Nvidia GeForce GTS 450 review
You don’t need to tell the average PC gamer that Nvidia has been going through a rough patch of late. It’s a period that’s culminated in its first minority share of the graphics card market for several years, but the arrival of the GeForce GTX 460 marked a new approach and a potential reversal of fortune.
It’s a trend that continues with the GTS 450, which architecturally follows the lead of the GTX 460, albeit with a cut-down specification.
The GTS 450 includes just one of the Graphics Processing Clusters (GPCs) that form the basis of Fermi cards, compared to the two of the GTX 460 or four of the GTX 480. That sounds restrictive, but the GTS 450’s single GPC is one of the beefed-up versions introduced in the GTX 460, and includes four streaming multi-processors, each equipped with 48 stream processors. The GPCs in the GTX 480, by way of contrast, include only 32 stream processors per multi-processor.
This is partnered with a decent-looking specification elsewhere. The core and stream processor clock speeds of 783MHz and 1,566MHz are the highest of any Fermi card, and the 1GB of GDDR5 memory runs at 3,608MHz, which is second only to the GTX 480 and far higher than the ATI Radeon HD 5770, which is available for a similar price to the GTS 450.
Clock speeds may be high, but the reduced number of stream processors means performance isn’t stellar. A score of 33fps in our 1,920 x 1,080 High quality Crysis benchmark sounds good, but its price rival, the ATI Radeon HD 5770, ran through the same test 6fps faster. Moreover, the GTS 450 could only manage a playable frame rate in our Very High-quality test at the reduced resolution of 1,366 x 768, where the HD 5770 returned playable results in the same benchmark at 1,600 x 900.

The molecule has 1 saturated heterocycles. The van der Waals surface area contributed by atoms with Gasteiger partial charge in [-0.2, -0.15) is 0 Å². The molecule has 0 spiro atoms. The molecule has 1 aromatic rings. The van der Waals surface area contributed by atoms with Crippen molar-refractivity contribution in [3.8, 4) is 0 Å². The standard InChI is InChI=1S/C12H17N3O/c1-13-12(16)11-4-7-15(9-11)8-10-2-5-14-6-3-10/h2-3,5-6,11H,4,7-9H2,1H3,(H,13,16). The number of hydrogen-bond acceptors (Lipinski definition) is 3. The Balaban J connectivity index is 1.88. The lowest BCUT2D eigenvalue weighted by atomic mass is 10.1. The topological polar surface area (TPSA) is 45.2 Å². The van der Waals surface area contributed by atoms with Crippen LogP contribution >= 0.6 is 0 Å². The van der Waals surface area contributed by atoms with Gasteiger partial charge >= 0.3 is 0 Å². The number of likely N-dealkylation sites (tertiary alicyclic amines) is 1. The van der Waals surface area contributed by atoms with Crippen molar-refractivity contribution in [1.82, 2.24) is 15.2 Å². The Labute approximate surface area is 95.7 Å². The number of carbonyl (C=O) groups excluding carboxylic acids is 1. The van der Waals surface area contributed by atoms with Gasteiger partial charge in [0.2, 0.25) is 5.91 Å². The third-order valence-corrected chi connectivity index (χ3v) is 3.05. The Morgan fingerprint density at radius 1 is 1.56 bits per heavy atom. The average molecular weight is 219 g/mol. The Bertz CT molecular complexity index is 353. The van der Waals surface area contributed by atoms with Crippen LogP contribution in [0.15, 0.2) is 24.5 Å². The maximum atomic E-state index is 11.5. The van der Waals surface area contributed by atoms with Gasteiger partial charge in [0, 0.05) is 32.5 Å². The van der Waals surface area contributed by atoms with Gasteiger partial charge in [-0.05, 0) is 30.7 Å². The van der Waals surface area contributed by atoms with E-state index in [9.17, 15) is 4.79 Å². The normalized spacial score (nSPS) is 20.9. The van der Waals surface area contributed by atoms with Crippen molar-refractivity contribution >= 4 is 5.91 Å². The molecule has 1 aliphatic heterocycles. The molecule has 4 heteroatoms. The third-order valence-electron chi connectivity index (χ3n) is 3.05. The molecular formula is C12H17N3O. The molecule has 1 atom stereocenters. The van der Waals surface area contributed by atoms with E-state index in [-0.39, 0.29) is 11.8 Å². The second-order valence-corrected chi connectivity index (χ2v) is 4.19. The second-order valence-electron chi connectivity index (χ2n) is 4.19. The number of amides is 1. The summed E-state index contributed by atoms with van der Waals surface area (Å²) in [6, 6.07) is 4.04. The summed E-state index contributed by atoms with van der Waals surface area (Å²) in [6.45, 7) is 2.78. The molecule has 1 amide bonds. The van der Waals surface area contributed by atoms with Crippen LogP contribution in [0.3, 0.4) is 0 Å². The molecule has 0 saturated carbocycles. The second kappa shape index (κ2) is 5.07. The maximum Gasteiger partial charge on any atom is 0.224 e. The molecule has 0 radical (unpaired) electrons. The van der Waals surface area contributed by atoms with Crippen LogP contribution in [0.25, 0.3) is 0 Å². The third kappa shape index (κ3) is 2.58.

In DiRT 2 at 1,920 x 1,080 and High quality settings, the ATI card scored 63fps to the GTS 450’s 41fps. The Nvidia card improved in the more demanding Stalker benchmark, scoring 41fps to the HD 5770’s 36ps, which is some consolation.
At least it performed well in other areas, with an idle temperature of 30 degrees and a peak of 71 degrees proving nothing to worry about. Power consumption wasn’t too bad, either: when placed in our test rig, which consists of a Gigabyte GA-X58A-UD7 motherboard, Intel Core i7-980X processor and 6GB of RAM, the machine drew 258W at peak. That’s slightly higher than the 233W required by the HD 5770, but lower than the GTX 460 and a far cry from Nvidia’s earlier Fermi parts.
That isn’t enough, though, to convince us that the GTS 450 is worth the cash, especially when the ATI Radeon HD 5770 costs a similar amount and is significantly faster in most of our benchmarks. We thought the GTX 460 might signal a resurgence for Nvidia, but the GTS 450 fails to capitalise on that work.
|Graphics card interface||PCI Express|
|Graphics chipset||Nvidia GeForce GTS 450|
|Core GPU frequency||783MHz|
Standards and compatibility
|DirectX version support||11.0|
|Shader model support||5.0|
|VGA (D-SUB) outputs||0|
|7-pin TV outputs||0|
|Graphics card power connectors||6-pin|
|3D performance (crysis) low settings||131fps|
|3D performance (crysis), medium settings||73fps|
|3D performance (crysis) high settings||33fps|